Dolly Parton
Women Who Rock
Fall 2002
Today's Country Music Deserves The Bird
They've gone gold and platinum many times over, and been showered with hundreds of awards.  So why are country's proven stars so happy to leave the Nashville scene behind?
Interview By Bob Gulla

Dolly Parton has been making records since 1960 and is one of the most acclaimed songwriters in the history of country music.  But over the past few years, since the genre has become not only hungry for pop-chart success but also a breeding ground for sexy abs, she has had problems appealing to today's country tastes.  Yet instead of whining about it, Dolly's decided to flip the bird to country music and travel back to the comforting down-home sounds of her East Tennessee youth:  Appalachian folk and mountain music.  Her new album is Halos and Horns [Sugar Hill].

It must have been frustrating to fit your music into a scene that wasn't accepting you, Dolly.
It got real frustrating for me in the business for the last seven or so years.  With all the new country acts, we couldn't get played on the radio.  I was still serious about making great music, but I didn't know what to do.  The last time I was in this situation was when I was a kid.

So what did you do?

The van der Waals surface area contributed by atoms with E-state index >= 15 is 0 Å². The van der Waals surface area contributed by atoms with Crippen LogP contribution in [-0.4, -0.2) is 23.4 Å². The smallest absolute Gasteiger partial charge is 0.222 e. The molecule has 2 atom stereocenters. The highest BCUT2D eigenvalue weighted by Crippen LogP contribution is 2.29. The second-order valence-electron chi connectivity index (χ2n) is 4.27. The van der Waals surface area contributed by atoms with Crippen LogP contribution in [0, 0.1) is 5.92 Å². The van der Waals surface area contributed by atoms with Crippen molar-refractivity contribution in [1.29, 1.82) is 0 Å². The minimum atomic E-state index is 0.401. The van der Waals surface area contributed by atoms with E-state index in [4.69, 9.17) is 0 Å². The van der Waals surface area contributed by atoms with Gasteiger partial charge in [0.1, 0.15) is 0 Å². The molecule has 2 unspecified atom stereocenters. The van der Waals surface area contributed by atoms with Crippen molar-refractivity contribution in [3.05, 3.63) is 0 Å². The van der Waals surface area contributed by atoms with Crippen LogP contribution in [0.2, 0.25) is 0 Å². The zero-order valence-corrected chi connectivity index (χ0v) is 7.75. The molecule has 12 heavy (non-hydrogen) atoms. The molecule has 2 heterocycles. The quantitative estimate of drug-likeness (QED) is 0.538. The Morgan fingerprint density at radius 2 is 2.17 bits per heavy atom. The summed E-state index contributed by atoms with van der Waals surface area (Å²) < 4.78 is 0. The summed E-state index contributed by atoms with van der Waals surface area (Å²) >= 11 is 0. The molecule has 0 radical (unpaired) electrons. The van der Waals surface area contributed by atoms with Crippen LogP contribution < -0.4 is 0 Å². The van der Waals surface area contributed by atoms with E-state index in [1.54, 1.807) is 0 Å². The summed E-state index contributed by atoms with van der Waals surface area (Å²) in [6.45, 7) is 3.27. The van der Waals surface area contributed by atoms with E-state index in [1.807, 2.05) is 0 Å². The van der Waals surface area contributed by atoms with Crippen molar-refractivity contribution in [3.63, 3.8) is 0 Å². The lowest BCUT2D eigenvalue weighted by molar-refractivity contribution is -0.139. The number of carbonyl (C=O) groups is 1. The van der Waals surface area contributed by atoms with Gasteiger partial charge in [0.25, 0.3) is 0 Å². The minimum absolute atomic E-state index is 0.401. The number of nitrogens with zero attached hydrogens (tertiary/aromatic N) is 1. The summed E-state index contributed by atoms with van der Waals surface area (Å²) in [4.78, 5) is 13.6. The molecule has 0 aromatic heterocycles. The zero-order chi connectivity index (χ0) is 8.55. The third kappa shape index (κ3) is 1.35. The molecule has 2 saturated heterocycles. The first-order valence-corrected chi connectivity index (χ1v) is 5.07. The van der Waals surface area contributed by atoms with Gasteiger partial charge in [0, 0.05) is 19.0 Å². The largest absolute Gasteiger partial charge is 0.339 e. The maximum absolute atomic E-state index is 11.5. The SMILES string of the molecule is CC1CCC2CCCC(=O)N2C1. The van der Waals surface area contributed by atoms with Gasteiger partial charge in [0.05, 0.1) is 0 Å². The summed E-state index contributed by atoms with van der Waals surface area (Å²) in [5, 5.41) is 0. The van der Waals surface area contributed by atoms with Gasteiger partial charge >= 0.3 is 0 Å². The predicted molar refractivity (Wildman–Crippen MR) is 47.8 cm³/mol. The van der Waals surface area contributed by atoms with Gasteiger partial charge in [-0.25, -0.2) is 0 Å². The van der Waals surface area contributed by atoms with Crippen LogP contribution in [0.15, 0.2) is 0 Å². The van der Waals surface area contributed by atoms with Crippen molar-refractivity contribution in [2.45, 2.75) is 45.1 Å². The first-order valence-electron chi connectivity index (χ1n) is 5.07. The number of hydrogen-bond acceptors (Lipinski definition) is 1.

I just don't worry about getting played on the radio anymore.  I decided to be true to the music I love.  I'm not trying to be a pop star.  But thanks to a soundtrack called O Brother Where Art Thou, people have started listening to old-time music again, which is exactly what I'm playing!

It appears that more and more artists have abandoned the glossy studio sound of pop country.
Wow, what a blessing that is!  Bluegrass and this mountain acoustic music have been bubbling under for a long time.  It takes a huge burden off me now that I can play this kind of music.  At this point in my life, I like to say that I had to get rich to sing like I was poor.  But there's no pressure from a major label.  I pay for these recordings myself.  Heck, I'd record this kind of music if I had to pay for it and had to sell it out of the trunk of my car!  We're all doing this for the love of the music, and it's wonderful that people are responding.

How do you feel about leaving the music of Nashville behind?
Well, it's better for me not to think about what's happening over there.  Now I can record anything I want to, as long as it is realómade with real emotions for real people.  At the end of the day, after making this music, I feel like I've reached a great climax, made great love, and I need to smoke a cigarette.  And I don't even smoke!